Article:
Ghazal 159, Verse 5


tum ko bhii ham dikhaa))e;N kih majnuu;N ne kyaa kiyaa
fur.sat kashaakash-e ;Gam-e pinhaa;N se gar mile

1) to you too we would show what Majnun did
2) if we would get leisure from the tension of hidden grief



That is, if grief would not so grip us, then we too, like Majnun, would go out into the desert. (171)

== Nazm page 171

Bekhud Dihlavi:

He says, we would have showed you to what extent Majnun-- that is, Qais-- advanced the cause of lover-ship, but the constraint is that hidden grief, out of modesty and fear of disgrace, seizes us and draws us back, and forbids us to go out to the wilderness. (228)

Bekhud Mohani:

We too, in madness would have set out for the wilderness, and would not have proved inferior to Majnun. But we're helpless-- hidden grief does not let us stir. That is, if there weren't the fear of the secret of passion becoming revealed, then we too would be the Majnun of our time. The phrase 'hidden grief' testifies to this meaning. (306)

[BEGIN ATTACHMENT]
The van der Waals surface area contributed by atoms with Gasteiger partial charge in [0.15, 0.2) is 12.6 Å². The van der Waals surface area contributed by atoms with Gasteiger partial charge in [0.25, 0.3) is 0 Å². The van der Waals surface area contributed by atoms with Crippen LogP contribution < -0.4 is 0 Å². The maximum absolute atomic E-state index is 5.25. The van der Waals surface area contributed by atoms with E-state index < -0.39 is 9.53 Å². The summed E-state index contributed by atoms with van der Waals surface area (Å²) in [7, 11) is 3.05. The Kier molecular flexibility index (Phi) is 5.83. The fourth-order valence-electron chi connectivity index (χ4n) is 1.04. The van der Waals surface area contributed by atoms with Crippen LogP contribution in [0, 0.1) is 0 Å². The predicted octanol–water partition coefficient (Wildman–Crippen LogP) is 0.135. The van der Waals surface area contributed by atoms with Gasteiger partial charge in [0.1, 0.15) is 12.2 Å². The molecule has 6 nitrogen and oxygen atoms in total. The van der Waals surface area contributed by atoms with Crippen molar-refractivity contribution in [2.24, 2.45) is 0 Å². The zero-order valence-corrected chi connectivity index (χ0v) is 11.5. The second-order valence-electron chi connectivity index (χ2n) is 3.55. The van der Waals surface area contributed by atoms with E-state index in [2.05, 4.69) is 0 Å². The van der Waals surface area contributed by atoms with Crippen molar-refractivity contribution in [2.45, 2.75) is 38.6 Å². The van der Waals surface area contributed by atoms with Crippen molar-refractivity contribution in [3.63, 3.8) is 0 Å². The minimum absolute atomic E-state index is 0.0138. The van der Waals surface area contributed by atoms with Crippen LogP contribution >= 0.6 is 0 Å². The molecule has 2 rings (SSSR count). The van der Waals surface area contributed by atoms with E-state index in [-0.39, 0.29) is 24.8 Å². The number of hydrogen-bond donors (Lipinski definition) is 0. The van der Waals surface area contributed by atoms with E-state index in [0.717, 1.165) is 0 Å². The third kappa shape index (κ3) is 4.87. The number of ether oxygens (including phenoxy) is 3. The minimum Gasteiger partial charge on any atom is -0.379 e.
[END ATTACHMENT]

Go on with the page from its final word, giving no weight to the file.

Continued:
The clever bhii in that little phrase 'to you too' at once makes it clear that either (1) the speaker has shown this to other people already, so that his credentials for Majnun-ship are not in doubt; or that (2) you would see it the way Laila saw what Majnun did. (Or, of course, both.)

What exactly prevents the speaker from showing the addressee what Majnun did? The second line actually offers a number of possibilities; as we shift our emphasis among them, the interpretation changes. These possibilities include:

=A lack of 'leisure': what Majnun did was rather trivial, and we're busy with more important pursuits.

=A 'tension' [kashaakash], literally a 'pulling back and forth': Majnun was able to break the tension and simply run off openly into the wilderness, but the speaker is engaged in an inner struggle much more complex than his.

=A 'grief': Majnun had the energy and vitality to run all around in the desert, but the speaker's grief is so much deeper and more deadly that he's not even able to move.

=A 'hidden' grief: Majnun made a rather naive, childish display of himself, since he lacked the fortitude to control his behavior; but the speaker is stronger and more enduring. (Compare {100,4}.)

This is one of a group of what I call 'snide remarks about famous lovers'; for more on these, see {100,4}. This verse also reminds me of {5,5}, in its dismissive, shrug-of-the-shoulders attitude toward mere outward theatrics.